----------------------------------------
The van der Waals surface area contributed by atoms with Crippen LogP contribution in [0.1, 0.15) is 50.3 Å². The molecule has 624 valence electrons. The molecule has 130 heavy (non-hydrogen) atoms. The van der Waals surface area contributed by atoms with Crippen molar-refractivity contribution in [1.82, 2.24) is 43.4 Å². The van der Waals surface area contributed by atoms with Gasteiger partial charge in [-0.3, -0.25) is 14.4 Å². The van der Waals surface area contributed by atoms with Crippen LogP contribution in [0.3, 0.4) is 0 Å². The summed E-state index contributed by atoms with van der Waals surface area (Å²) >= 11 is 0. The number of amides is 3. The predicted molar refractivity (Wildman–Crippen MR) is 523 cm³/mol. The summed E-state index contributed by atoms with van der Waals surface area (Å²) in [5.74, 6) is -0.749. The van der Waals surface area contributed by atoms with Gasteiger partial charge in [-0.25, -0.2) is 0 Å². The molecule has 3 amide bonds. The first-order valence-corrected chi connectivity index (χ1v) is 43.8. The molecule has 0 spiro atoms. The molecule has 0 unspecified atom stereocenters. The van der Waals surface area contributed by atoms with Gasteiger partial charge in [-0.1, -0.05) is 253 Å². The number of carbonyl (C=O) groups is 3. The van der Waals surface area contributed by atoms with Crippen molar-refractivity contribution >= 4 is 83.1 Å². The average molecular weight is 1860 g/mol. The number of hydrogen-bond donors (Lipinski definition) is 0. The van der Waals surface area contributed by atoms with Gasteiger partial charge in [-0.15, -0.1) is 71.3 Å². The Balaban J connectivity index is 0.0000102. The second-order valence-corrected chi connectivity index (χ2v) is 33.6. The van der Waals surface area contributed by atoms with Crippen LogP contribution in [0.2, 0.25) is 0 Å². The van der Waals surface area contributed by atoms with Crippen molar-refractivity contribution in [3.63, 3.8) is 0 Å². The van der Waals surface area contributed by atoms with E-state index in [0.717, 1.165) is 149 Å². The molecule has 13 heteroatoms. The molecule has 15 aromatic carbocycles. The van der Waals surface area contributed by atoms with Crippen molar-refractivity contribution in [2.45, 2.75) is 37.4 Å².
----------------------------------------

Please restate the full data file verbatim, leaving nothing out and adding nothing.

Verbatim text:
The van der Waals surface area contributed by atoms with Crippen LogP contribution in [0.1, 0.15) is 50.3 Å². The molecule has 624 valence electrons. The molecule has 130 heavy (non-hydrogen) atoms. The van der Waals surface area contributed by atoms with Crippen molar-refractivity contribution in [1.82, 2.24) is 43.4 Å². The van der Waals surface area contributed by atoms with Gasteiger partial charge in [-0.3, -0.25) is 14.4 Å². The van der Waals surface area contributed by atoms with Crippen LogP contribution in [0.3, 0.4) is 0 Å². The summed E-state index contributed by atoms with van der Waals surface area (Å²) >= 11 is 0. The number of amides is 3. The predicted molar refractivity (Wildman–Crippen MR) is 523 cm³/mol. The summed E-state index contributed by atoms with van der Waals surface area (Å²) in [5.74, 6) is -0.749. The van der Waals surface area contributed by atoms with Gasteiger partial charge in [-0.25, -0.2) is 0 Å². The molecule has 3 amide bonds. The first-order valence-corrected chi connectivity index (χ1v) is 43.8. The molecule has 0 spiro atoms. The molecule has 0 unspecified atom stereocenters. The van der Waals surface area contributed by atoms with Gasteiger partial charge in [-0.1, -0.05) is 253 Å². The number of carbonyl (C=O) groups is 3. The van der Waals surface area contributed by atoms with Crippen molar-refractivity contribution >= 4 is 83.1 Å². The average molecular weight is 1860 g/mol. The number of hydrogen-bond donors (Lipinski definition) is 0. The van der Waals surface area contributed by atoms with Gasteiger partial charge in [-0.15, -0.1) is 71.3 Å². The Balaban J connectivity index is 0.0000102. The second-order valence-corrected chi connectivity index (χ2v) is 33.6. The van der Waals surface area contributed by atoms with Crippen LogP contribution in [0.2, 0.25) is 0 Å². The van der Waals surface area contributed by atoms with Crippen molar-refractivity contribution in [3.63, 3.8) is 0 Å². The van der Waals surface area contributed by atoms with E-state index in [0.717, 1.165) is 149 Å². The molecule has 13 heteroatoms. The molecule has 15 aromatic carbocycles. The van der Waals surface area contributed by atoms with Crippen molar-refractivity contribution in [2.45, 2.75) is 37.4 Å².